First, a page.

European and African leaders gathered in Valletta, Malta, last November set a goal of lowering the cost of remittances to 3% of the transaction value by 2020. Innovative technology combined with policy changes could make this happen.
The World Bank estimates there are 250 million migrants who have left their home countries mainly for economic reasons (only 6% are refugees from strife- and war-torn places like Syria; the rest are simply looking for work). Those migrants typically earn about $180 a month and send home $140 or $160. These payments will add up to more than $600 billion this year, the organization says. The number grows every year.
These small payments are expensive — on average, they cost 8% of the payment amount, according to the World Bank (in the U.S., it's 5%). This is due, industry observers say, to inefficient and paper-bound processes, oligopolies that can charge high prices, the networks of banks and money transfer operators involved in an international payment that each take a cut from the transaction, and excessive regulation. Technology is a big part of the answer.
"It's extremely easy to fix it," said Dilip Ratha, manager of the migration and remittances unit at the World Bank. "At a time when we're receiving real-time pictures from Mars and I can do a Skype or Facetime call to the other side of the planet, often for free, why is it so hard to transfer something like value? We always thought money was one of the most fluid things. Why is it so expensive to send money anywhere?"
This relates, he says, to a bigger question: Why are so many people in the world without a bank account? (Remittances are generally cheaper for bank account holders.)
'Monitor Every Transaction'
One source of cost is regulation, Ratha says. "The fear that we need to know the money flows to track criminals has a lot to do with keeping costs high," Ratha said. "It keeps smaller players from stepping into the remittance market, because if some of their transactions are flawed, regulators might put a heavy fine on them and overnight they'll go bankrupt."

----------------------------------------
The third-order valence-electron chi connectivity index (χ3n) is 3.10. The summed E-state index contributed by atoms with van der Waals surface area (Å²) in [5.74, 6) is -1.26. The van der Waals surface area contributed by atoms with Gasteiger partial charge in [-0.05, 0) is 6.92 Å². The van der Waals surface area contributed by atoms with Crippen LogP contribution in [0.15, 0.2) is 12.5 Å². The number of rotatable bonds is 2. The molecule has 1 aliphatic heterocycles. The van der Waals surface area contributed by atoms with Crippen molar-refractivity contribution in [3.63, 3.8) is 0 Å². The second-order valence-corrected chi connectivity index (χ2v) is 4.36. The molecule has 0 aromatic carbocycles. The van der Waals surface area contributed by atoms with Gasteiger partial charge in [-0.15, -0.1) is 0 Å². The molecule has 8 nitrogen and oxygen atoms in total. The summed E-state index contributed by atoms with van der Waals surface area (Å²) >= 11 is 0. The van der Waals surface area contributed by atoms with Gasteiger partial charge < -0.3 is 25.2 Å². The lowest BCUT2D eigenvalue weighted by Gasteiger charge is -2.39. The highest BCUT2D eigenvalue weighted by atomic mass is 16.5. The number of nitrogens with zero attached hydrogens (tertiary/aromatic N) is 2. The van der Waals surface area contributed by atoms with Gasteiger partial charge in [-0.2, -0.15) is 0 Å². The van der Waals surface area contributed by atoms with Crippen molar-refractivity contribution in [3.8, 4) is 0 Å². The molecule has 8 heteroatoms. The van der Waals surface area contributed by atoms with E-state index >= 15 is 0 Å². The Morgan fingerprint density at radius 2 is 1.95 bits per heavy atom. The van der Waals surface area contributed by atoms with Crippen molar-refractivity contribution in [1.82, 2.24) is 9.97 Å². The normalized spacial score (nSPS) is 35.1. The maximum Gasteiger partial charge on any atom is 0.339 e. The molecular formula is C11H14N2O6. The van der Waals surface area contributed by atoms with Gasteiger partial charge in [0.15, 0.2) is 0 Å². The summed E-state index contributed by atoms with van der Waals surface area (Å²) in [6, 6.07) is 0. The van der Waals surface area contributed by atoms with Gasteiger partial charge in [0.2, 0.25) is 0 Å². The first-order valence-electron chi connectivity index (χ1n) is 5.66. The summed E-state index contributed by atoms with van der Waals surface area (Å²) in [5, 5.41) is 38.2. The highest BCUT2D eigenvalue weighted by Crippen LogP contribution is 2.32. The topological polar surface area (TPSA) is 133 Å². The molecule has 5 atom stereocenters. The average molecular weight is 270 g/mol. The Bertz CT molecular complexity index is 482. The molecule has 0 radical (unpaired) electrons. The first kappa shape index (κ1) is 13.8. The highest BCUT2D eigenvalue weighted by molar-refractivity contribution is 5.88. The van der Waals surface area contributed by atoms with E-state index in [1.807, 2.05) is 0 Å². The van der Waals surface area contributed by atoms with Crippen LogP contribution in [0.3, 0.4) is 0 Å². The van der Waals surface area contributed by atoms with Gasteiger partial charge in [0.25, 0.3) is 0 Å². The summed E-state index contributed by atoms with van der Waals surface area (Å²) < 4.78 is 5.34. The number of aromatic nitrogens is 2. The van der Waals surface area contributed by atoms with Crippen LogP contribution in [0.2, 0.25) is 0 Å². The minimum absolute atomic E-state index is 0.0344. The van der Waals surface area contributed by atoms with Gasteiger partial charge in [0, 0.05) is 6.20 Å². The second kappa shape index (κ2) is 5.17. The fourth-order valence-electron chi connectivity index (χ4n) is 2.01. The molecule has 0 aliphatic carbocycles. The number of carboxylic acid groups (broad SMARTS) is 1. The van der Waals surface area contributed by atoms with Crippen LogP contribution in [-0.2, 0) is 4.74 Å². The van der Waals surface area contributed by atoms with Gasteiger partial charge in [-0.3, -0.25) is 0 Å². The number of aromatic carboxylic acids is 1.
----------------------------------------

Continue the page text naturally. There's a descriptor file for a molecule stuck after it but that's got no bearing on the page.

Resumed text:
Regulation of international payments ought to be risk-based rather than rules-based, Ratha said.
"Saying 'We'll monitor every transaction, and we want to know the sender, where the person got the money, who he or she sent money to,' all seems like a good thing on paper and doable because of the computing power we have," he said. "But shouldn't we go to a risk-based approach where we say, 'The remittance is under $1,000; that's a normal remittance to a family. Let's go slow on that'?"
Banks and money transfer operators could monitor every 20th transaction, to avoid even the appearance of ethnic profiling, he suggests. "Requiring every transaction to be monitored puts too much burden on small money transfer companies," he said. And the correspondent banks they use to transfer the money worry that they won't know all the individual transactions that are undertaken by their clients, so they're starting to pull out of remittance markets, he said.
"The main change that has to occur is to recognize that small remittances are not money laundering," Ratha said. "And they're not systemically important."
Alix Murphy, a senior mobile analyst at WorldRemit in London, agrees. "You have to take a risk-based approach," she said. "Unfortunately, so far some regulators still don't distinguish between the old, cash-based, agent-based models for remittance companies and the newer digital, online model."
WorldRemit provides an online remittance service for senders, drawing money from their bank accounts, debit cards or credit cards. The firm says it can manage risk more easily than brick-and-mortar providers and pass the cost savings to customers. (To use WorldRemit's service, customers have to open a bank account. Thus each bank does its own customer due diligence, but WorldRemit does its own. The company also works with Jumio's authentication technology, through which the customer takes a picture of her passport or driver's license, which Jumio checks for signs of fraud.)
A related issue is lack of competition for the large money transfer operator companies like Western Union and MoneyGram.
"Many post office systems have allowed their post offices to have exclusive partnerships for providing remittance services with one or the other money transfer company," Ratha said. The fees these post offices collect amount to a tax on poor people — the migrants sending and receiving money, he said.
"The governments could easily say, 'Post offices are to be shared by everybody, so there should be a choice of money transfer companies,' " he said.
The cash- and paper-intensive nature of remittances also adds cost, according to Murphy.